I let him know who I was and what I was wanting. Mark is going to go himself and study the stone and let me know. To do it, I had to tell him exactly what I wanted on the stone – and even that was a bit of a question, especially since I had done this on the spur of the moment. My brother’s name is easy but mine not so much.

I no longer use my birth name. I haven’t for decades. Not only that, while I was named Jean by my mother, I hated the name. I wanted to be Jeannie for as long as I can remember – but when I told my kindergarten teacher that was my name, I got home to a very angry mother who explained that my name was JEAN not Jeannie.

Well, my first day of school in Hubbard after my mother died, that changed. I’m sure she was cursing at me from the ether, but I proudly stated my name for the class as Jeanne (pronounced Jeannie). Spelling it that way was a bit of a compromise to her wishes but Jeannie was who I wanted to be – and of course that is what Mr. Boeke remembered and assumed I would want. However, I do not even go by Jeanne anymore – and haven’t since just after college.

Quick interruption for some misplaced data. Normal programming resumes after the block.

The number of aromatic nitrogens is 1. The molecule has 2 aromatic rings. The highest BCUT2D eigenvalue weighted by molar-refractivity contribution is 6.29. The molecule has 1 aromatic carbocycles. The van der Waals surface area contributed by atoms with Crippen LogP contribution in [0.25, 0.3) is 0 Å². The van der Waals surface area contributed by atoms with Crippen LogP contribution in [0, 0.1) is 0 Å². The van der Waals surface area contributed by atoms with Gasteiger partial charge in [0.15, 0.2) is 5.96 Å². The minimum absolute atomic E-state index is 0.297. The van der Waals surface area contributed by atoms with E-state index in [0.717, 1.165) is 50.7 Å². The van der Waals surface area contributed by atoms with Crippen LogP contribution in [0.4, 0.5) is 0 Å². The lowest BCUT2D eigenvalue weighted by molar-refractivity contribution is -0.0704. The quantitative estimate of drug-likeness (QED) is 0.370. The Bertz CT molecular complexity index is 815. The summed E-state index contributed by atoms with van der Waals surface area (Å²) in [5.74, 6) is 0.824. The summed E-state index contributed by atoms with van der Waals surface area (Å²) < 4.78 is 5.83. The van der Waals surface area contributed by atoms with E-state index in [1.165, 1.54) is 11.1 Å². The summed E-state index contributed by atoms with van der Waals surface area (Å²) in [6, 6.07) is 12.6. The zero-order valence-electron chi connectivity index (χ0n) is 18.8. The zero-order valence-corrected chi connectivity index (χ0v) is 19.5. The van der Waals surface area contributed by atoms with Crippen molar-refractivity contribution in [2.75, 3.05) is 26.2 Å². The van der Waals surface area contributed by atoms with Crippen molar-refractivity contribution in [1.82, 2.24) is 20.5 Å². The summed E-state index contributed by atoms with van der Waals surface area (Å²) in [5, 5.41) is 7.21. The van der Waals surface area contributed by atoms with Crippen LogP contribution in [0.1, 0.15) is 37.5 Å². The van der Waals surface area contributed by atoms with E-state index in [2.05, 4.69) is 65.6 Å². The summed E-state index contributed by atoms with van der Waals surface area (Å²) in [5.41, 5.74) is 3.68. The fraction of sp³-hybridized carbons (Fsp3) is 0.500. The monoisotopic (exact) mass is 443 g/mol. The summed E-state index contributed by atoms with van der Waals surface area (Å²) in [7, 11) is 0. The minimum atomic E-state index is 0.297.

After a brief pause, I thought about how this is my mother’s stone, all that is left of her on this earth. I will not desecrate it with my wishes or desires. If it is possible to add anything I told Mark to add the following:

-Mother of Mark and Jean-

He said that he would go out to the grave and take a look and get back to me in the next few days. Just like that.

I was surprised after I hung up at the intense wave of emotion that hit me. Leaving that little bit of me and my brother there to be with our mother in her rest feels important. For her, for him, for me.